oXygen and Stylus Studio are both pretty good at keeping up to date
with Saxon releases - they have both been working on integrating
Saxon 9.4, I'm not sure of the exact release status but if one of
them is ahead one week, the other will soon leapfrog it. Both will
support XSLT 3.0 features to the extent that Saxon supports them.
Both include the ability to use Saxon-EE features within the IDE.
Both have their own debugging capability built on top of the
low-level debugging APIs in the Saxon product.
Note that XSLT 3.0 has only had one working draft so far, so it's
still very much a moveable feast.
EditIX ships only with the open-source version of Saxon, though I
imagine it will work with Saxon-PE and Saxon-EE if you buy your own
On 03/04/2012 13:42, David Rudel wrote:
I'm trying to find the best IDE to use for XSLT development, with
particular interest in support/integration for the XSLT3/XPATH3
capabilities found in Saxon's professional processors and the
Michael has indicated that both oXygen and Stylus Studios are
partners with Saxonica, so I am only considering those two.
It appears that Stylus Studios does not ship with a professional
version of Saxon, but I have a PE license, so the question there
is how easy it is to incorporate that transformer into their IDE.
oXygen appears to ship with Saxon9EE!!, but I believe it is an
earlier EE [maybe 9.3EE] and to be honest I would prefer in
general using my personal PE license that I know I can upgrade as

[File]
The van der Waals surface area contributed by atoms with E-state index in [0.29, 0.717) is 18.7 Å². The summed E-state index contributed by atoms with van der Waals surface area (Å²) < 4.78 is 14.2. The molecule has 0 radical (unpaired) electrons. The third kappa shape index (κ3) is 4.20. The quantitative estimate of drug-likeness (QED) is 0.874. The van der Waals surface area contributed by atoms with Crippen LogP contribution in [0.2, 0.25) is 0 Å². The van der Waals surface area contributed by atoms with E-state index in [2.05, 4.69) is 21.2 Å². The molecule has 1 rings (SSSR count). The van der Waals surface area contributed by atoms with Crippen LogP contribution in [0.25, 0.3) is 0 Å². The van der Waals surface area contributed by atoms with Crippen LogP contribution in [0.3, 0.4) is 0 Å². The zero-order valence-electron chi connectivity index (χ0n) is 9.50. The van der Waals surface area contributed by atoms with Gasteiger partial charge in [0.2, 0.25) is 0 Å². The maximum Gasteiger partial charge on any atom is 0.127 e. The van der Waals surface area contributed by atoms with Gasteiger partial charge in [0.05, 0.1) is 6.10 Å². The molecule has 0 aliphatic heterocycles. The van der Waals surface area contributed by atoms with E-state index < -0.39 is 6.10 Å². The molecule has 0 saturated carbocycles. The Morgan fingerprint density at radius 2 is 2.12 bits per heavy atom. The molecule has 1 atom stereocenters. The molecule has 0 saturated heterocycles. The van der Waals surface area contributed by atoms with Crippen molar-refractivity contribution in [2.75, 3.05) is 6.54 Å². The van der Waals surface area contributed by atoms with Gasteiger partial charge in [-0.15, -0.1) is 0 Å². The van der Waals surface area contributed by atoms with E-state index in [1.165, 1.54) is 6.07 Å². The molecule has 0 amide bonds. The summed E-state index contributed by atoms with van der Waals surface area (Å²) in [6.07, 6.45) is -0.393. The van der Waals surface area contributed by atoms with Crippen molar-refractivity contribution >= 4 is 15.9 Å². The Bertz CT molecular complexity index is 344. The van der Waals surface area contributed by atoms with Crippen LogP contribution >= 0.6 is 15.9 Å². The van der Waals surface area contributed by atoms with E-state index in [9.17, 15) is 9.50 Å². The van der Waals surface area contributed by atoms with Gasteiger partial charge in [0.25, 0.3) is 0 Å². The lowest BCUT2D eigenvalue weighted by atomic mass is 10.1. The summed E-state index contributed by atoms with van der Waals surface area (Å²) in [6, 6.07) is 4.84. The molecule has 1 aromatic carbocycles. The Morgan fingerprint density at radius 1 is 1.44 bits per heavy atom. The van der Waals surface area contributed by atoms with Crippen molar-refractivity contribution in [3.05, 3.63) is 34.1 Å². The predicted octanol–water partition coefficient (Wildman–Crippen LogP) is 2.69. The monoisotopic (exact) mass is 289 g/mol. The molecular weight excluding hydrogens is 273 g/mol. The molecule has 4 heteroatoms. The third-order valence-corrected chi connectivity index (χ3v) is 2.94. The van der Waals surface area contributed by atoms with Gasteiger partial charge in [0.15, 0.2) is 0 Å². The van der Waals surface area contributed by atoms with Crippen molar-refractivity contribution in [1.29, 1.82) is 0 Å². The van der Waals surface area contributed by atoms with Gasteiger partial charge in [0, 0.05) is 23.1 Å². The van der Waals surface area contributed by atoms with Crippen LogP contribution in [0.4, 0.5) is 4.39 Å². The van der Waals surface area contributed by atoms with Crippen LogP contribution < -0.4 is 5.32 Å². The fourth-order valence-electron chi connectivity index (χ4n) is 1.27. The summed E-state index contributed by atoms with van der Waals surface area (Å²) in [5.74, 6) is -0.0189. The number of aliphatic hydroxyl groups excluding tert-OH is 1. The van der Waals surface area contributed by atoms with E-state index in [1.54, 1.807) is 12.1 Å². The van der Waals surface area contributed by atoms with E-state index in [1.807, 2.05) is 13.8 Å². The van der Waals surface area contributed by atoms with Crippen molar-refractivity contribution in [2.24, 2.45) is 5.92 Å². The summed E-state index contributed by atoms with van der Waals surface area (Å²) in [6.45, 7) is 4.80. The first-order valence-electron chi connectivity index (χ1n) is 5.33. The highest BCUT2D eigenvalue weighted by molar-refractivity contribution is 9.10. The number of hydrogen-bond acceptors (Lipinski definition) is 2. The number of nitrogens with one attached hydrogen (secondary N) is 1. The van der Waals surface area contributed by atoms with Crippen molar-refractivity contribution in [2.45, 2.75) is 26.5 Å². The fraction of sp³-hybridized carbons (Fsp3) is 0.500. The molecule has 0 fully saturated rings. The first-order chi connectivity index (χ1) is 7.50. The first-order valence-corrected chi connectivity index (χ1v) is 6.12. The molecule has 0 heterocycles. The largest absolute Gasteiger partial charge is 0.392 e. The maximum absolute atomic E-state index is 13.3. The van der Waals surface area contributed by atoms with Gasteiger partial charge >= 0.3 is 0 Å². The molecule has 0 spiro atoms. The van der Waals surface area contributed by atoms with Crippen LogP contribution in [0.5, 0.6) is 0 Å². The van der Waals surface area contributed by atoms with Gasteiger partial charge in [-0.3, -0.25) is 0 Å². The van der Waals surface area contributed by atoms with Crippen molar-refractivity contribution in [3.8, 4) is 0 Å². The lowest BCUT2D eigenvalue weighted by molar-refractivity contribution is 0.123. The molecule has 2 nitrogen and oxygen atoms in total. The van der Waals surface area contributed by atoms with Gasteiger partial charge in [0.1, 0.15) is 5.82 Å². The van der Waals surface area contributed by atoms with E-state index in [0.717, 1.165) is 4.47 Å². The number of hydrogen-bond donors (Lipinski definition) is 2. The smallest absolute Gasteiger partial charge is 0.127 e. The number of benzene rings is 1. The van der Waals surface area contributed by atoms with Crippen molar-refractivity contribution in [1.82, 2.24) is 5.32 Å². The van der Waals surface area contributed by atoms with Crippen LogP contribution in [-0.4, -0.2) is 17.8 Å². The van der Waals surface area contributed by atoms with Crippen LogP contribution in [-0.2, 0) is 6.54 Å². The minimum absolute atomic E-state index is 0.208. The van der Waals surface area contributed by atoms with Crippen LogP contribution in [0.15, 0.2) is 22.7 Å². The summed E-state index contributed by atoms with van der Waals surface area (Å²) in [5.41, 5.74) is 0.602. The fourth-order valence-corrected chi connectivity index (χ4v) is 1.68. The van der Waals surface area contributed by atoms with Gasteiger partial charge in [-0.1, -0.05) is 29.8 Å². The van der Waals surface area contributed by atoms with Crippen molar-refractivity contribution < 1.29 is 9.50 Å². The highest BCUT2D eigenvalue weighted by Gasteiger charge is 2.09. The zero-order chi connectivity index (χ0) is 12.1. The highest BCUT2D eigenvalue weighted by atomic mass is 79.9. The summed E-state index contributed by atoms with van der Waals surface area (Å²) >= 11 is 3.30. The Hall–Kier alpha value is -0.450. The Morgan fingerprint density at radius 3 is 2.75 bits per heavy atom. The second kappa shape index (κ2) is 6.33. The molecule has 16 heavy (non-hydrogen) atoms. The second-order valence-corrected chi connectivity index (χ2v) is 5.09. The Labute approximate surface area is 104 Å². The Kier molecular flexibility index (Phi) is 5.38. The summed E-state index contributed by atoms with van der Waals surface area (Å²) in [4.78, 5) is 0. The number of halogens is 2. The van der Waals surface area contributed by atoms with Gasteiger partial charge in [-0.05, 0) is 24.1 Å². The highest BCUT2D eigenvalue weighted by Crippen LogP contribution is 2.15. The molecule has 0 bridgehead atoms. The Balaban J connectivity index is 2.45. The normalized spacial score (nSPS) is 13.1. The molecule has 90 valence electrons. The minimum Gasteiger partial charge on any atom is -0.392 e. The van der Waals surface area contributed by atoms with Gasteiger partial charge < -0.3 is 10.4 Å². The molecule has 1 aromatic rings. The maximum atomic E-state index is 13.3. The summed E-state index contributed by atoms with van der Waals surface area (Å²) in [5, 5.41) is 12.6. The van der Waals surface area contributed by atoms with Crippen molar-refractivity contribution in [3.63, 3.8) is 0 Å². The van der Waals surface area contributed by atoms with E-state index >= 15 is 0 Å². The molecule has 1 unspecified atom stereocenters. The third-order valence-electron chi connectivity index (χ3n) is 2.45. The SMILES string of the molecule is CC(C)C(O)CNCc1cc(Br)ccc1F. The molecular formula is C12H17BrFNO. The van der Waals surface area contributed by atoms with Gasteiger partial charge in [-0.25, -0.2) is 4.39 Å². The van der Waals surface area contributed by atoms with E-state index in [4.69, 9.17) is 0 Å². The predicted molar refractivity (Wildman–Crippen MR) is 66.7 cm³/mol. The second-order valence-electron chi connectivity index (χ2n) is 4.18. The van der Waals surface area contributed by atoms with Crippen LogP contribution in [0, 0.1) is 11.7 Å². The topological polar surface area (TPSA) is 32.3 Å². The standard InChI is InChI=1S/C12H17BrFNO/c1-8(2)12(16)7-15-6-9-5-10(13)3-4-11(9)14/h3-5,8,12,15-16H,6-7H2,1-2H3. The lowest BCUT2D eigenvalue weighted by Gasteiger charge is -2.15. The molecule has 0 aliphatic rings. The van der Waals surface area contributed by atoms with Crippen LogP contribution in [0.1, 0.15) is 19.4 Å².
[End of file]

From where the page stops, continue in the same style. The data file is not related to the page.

new versions become available and more XSLT3/XPath3 is
incorporated into Saxon.
oXygen appears to use Saxon's own debugging tools, which is a
plus, I presume.
The balance of the above suggests oXygen offers closer support for
Saxon, but then I notice that there is not a single reference to
XSLT3 on their entire website. Stylus Studios, OTOH, advertises on
their front page that their newest enterprise edition has XSLT3
support [but one cannot tell whether the same is true of their
not-quite-as-expensive Professional Edition.]
Note, the above remarks/concerns might seem rather queer, as one
would presume that things like saxon extension support and
use of XSLT3 capabilities would come automatic with the
transformer itself. However, I have not found this to be the case
when using EditiX:
1. EditiX cannot use saxon extnesions in its native IDE debugger.
2. EditiX cannot even run XSLT3-enabled stylesheets. [If
you set "xsl:stylesheet version=3.0" in the top element, no
transformation occurs at all.] In order to use XSLT3 capabilities,
one has to create an external tool that just calls the transformer
from the command line, which is fine for doing the transformation
but obviously means that the IDE is useless of authoring purposes.
Obviously, I will be downloading and trying out the evaluation
versions to answer some of these questions, but I'd be interested
in other people's experiences with these IDEs and their
compatibility with SAXON and XSLT3.
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